Herpes simplex is a common viral infection. A cold sore is part of the herpes virus. Most cold sores are caused by HSV-1, also known as oral herpes. Another type of herpes virus, the HSV-2, causes genital herpes.
Many people that get the HSV-1 never have any signs or symptoms. If an outbreak occurs, it can cause:
The blisters are either called “cold sores” or “fever blisters.” After the blister(s) form, they quickly break down, often oozing fluid. As the fluid dries, crust forms, which eventually falls off, revealing new skin. The skin rarely scars, but the redness can persist. It generally last for 2-3 weeks.
Most people who get the genital herpes virus never get sores and may never know they have the virus. If the signs and symptoms do occur, these can include:
While most genital herpes appear in the genital region, the HSV-2 can cause sores elsewhere on the body, including the face. In women, sores can develop inside the body, forming on the cervix. They generally develop between 2-20 days after sexual contact with the infected person, and the sores typically heal within 2-4 weeks.
The herpes virus is extremely contagious and easily spread. HSV-1 are often caught during infancy or childhood. A kiss, cheek, pinking, or other forms of skin-to-skin contact with the infected person is often all that is needed to pass to a child.
The HSV-1 can also be spread by sharing objects such as eating utensils, lip balm, or a razor.
Genital herpes generally spread through sexual contact. Most of time it is by sexual intercourse. If the person with a cold sore or fever blister performs oral sex, this can spread the HSV-1 virus and cause genital herpes.
Infected person can also spread the virus to themselves in the unaffected area by touching the infected sores and then touching the unaffected skin.
The first outbreak is often the worst because the body does not have the antibodies to the virus, and the signs and symptoms tend to be more severe. After the first outbreak, the symptoms tend to be milder.
Not all first outbreaks may be severe. Some are so mild it is barely noticeable. When the primary outbreak is mild and another one forms years later, this can be mistaken for the primary outbreak, which can lead to false accusations about who gave whom the infection.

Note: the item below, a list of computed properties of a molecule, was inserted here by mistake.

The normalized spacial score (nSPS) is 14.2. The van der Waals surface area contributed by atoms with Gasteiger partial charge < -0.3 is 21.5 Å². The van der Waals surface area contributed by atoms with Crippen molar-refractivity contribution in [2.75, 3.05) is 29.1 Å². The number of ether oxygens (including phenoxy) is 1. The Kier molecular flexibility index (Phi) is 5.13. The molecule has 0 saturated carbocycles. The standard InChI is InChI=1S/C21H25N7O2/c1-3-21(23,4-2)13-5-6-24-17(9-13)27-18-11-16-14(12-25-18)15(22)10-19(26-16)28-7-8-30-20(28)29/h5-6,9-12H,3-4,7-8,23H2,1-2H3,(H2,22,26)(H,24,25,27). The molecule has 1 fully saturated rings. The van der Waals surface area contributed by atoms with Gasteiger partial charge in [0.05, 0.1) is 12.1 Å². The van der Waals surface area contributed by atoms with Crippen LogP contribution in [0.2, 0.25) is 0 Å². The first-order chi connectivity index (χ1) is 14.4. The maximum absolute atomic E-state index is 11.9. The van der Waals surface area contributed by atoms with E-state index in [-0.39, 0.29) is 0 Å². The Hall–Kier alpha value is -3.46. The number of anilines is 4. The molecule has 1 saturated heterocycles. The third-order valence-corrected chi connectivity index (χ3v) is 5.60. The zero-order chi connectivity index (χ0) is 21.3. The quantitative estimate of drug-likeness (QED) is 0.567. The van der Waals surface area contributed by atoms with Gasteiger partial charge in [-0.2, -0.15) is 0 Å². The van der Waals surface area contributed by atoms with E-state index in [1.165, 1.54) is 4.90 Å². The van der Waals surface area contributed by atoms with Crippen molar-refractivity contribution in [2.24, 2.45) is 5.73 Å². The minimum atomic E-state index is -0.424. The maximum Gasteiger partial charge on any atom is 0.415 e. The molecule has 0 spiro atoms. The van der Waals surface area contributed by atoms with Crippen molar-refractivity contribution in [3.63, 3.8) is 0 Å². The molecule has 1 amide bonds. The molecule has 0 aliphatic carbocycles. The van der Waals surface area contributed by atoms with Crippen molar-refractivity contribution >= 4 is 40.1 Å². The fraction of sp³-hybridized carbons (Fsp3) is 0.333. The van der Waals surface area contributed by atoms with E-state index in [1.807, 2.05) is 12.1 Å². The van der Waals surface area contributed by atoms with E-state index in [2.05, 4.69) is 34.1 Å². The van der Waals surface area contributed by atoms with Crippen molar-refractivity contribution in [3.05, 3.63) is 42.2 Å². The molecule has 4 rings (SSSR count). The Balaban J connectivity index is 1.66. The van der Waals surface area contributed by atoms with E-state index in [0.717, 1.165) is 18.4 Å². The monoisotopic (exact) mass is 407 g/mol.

Additional outbreaks, or recurrences, occur because the virus remains in the body. After the first outbreak, the virus moves from the skin cells to nerve cells, where it remains dormant. Some people never have another outbreak, while others have recurrences, which is usually in the first year. Over time it tends to become less frequent and milder as the body makes antibodies to the virus.
For some people, the outbreaks never stop. It can be triggered by stress, illness, fever, sun exposure, menstrual periods or even a surgery. If sun exposure is a trigger, wearing sunscreen can help. A lip balm with sunscreen may help reduce cold sores.
A dermatologist can diagnose herpes by checking the sores. To confirm the diagnosis, he may take a swab from a visible sore and send it to a lab. Other medical tests can be used when sores are not present.
Cold sores and other sores on the face generally clear without treatment. An anti-viral cream or ointment may relieve the symptoms.
Anti-viral medications for herpes (acyclovir, famciclovir, or valacyclovir) can shorten an outbreak of oral or genital herpes. Taken daily, it can reduce the severity and frequency of the outbreak as well as prevent spreading the virus. However they do not cure herpes.
There is no vaccine for herpes. An infected person can take precautions to prevent spreading the virus. If tingling, burning, itching, or tenderness forms in an area of your body where you have had herpes, keep that away from others. When sores are present on the face, avoid kissing and sharing items such as utensils, towels, and lip balm.
If you have genital herpes, avoid sexual contact when you have the symptoms. Sometimes condoms can reduce the risk of spreading the virus, but it does not fully protect the surround areas of the genital.
Yes. People can get herpes from infected person who does not have sores or symptoms. This is sometimes called “asymptomatic viral shedding.”
Yes. Certain parts of the body are more susceptible. If the virus spreads to the eye, it can cause herpes keratitis. Pain, light sensitivity, discharge, and a gritty sensation in the eye can occur. Without prompt treatment it can cause scarring in the eye, leading to impaired or loss of vision. There are anti-viral medications that can eliminate the infection and prevent the scarring of the eye. If the virus spreads to the brain, the person can develop meningitis or encephalitis.
While anyone can develop complications, they are more common in babies (newborn and unborn) and people who are chronically ill. A pregnant women should inform her doctor if she or her partner has genital herpes as she can spread the virus to the child at birth. If the baby is born when the mother has her primary outbreak, the baby can suffer severe damage.
Newborns also can develop serious complications. Anyone who has a herpes sore should not handle a newborn.
People who have severe weakened immune system due to cancer, AIDS, or a donated organ must seek immediate medical attention if they develop symptoms of herpes infection to prevent any severe or even fatal complications.
There is no cure for herpes, only treatments to relieve the outbreak and symptoms of herpes.
All content solely developed by the American Academy of Dermatology.